Venturing into that Wasteland we can see a Pygmy King crawling, once we're close enough we can see that his head is nearly separated from the rest of his body. He's crawling to Filianore for help, trying to warn her that the red hood has come to eat them. To eat their dark souls.
Slave Knight Gael
Here we have Gael. One regular human being that has slain and consumed the pygmy kings in order to reform something that resembles the Dark Soul. Only it's taken the form of blood. It's most likely that what he wanted to do was to create a world free of the curse. At least this is what we can only assume the purpose of painting a world with the Blood of the Dark Soul is. It's not outright stated, but I have no idea what else it could be.
After consuming many pygmies one could say that he's become an amalgamation of humans, similar to how the Soul of Cinder is an amalgamation of Lords. Gael must have known that he had no way to maintain control of his own self when acquiring the Dark Soul and going through what could have been many many years of slaughter, assuming that what happens when we touch the egg is time passing to the end of the world. (It could of course also be just a bubble that isolates the Ringed City from the outside). So he made sure to guide us through the Dreg Heap, to the Ringed City where he was certain we'd eventually catch up with him, although in a convoluted way. He wants us to kill him to take the Blood of the Dark Soul to the Painter Girl.
With the blood pouring out of him he seems to remember part of his identity, he stands upright and fights using more human motions. And in the final phase of the fight more small glimpses of his consciousness surface every time he begins crying immediately before a stream of dark essence erupts from him. In fact, for almost all my Gael kills, he did this specific attack that lets you get in several hits for free when he was near death. Presumably to let us land the killing blow. While it didn't happen in the main LP video it did happen in the bonus LP and all my other successful attempts. While it's not a guaranteed thing I'm fairly sure that it's scripted to happen more often when he's at very low health and that there's significance to it. But maybe someone else has had different experiences here.
The fight itself is separated into three phases. After the initial cutscene, the end of which mirrors Artorias' intro cutscene which in turn is a reference to the introduction of the Penetrator from Demon's Souls, Gael rushes towards you on all fours. His fighting style is very feral and he uses his sword exclusively. Easy opportunities to get hits in are when he performs a flying downward thrust at the end of a combo or after his grab, which is telegraphed by him glowing red and then dashing towards you. This phase lasts until a third of his health is gone. After that a cutscene will play. Gael collapses to the ground and starts bleeding. The cutscene makes it look like he's bleeding from his face somewhere but the description of the blood mentions that the blood we get after winning is from the hole in his chest. Though, it's kind of hard to see that hole actually bares his Darksign. It's the first time we ever actually see someone's brand as something other than an inventory item. In any case, seeing his own blood, which he calls the Blood of the Dark Soul, seems to give remind him of how he used to fight.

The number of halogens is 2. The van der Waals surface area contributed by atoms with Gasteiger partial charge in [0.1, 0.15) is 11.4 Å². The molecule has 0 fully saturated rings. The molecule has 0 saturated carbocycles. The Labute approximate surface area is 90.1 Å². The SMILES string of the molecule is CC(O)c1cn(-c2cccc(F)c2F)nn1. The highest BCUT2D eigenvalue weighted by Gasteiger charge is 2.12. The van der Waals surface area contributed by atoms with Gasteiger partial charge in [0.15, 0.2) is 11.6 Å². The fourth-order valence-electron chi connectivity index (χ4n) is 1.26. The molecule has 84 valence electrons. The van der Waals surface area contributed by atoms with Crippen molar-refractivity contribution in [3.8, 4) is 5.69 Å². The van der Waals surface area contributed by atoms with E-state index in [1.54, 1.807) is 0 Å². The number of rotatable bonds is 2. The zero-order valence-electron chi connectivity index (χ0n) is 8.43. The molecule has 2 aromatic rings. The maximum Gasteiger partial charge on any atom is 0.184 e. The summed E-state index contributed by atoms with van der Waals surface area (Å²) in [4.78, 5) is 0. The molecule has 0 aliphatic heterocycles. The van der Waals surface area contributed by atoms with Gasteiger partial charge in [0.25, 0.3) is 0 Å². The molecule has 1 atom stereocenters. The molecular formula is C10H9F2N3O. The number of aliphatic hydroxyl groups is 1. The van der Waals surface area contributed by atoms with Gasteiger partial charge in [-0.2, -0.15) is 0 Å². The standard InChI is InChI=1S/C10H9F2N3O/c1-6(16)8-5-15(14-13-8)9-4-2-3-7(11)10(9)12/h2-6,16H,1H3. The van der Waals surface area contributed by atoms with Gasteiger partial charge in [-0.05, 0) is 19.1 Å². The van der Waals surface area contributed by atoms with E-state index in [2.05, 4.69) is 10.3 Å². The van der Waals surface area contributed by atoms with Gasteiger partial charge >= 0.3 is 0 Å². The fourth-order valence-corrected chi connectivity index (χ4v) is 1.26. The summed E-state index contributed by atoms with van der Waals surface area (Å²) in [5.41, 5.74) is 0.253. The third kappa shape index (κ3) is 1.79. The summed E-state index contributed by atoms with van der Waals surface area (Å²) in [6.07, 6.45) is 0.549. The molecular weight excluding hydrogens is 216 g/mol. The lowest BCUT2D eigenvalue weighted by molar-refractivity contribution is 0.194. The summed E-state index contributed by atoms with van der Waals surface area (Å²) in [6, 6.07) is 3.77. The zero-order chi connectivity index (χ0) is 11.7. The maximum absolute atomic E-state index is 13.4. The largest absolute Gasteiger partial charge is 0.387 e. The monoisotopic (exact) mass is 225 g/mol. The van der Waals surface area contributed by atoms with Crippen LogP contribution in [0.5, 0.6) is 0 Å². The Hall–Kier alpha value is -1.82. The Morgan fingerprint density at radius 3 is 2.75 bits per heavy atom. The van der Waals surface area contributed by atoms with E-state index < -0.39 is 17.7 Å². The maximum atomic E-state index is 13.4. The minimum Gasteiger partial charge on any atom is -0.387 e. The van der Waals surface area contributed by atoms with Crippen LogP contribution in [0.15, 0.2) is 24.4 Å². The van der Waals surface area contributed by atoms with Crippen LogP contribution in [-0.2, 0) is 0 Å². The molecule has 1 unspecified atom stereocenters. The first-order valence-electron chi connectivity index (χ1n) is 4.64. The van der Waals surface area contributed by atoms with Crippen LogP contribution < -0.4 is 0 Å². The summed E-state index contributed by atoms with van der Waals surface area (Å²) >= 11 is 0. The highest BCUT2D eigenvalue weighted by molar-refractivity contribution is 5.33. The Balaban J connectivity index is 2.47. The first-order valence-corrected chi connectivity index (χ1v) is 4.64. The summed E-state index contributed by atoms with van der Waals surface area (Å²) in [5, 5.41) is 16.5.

And so, in phase 2, we see Gael stand upright and he gets a completely new moveset. He's much less mobile and istead moves very slowly, using ranged attacks instead of distance closers, though he can run towards you if you are too far away and while it's never happened when I played he can also teleport towards you. In addition to his sword he now uses his repeating crossbow as well and a version of the Way of White Corona that shoots out multiple discs. Most importantly, though, his cape gets weaponized as well. In practice this means that the hitbox of his swings lingers for a bit because it usually follows his swings. The cape itself does much less damage. In fact, it's viable to trade hits as he doesn't do as much damage as in phase 1 overall. If you really want to avoid getting hit by the cape I suggest always dodging counterclockwise as all of his swings except the one where he swings clockwise, will have the cape be on his right-hand side, your left. Generally, don't dodge against his attacks unless you are certain you got the timing down. It's better to avoid his hitboxes completely than trying to minimize the time overlapping with it during a dodge roll due to it being active longer. But again, it doesn't do that much damage and trading hits might make things go by quicker.
Once is health is down to one third he'll begin phase 3 by weeping. Don't be fooled. While this is an opportunity to get hits in you should first get a feel for what's about to happen. Gael's crying is the tell for one of his new attacks in phase 3. Skulls will erupt from the hole in his chest. While those skulls damage you on their own the real attack is them landing on the ground making it glow white. These glowing spots will be struck by lighting that can damage you as well as Gael within a few seconds. Somehow a lot of people don't make the connection between the lightning and that. In this final phase gael's cape still makes dodging through attacks more difficult than usual. In addition to his weep he also has a specific combo that unleashes the Thunderskulls. Generally, when you see skulls just get away to be safe. Unless you're confident to not run into the spots they mark for the lighting. In contrast to phase 2 where he moved very slowly he now pretty much flies across the arena to get to you. I find this phase more imposing than anything. It's not too hard avoiding his attacks and as soon as you figure out which attacks end a combo you'll be able to output damage at a reasonable pace.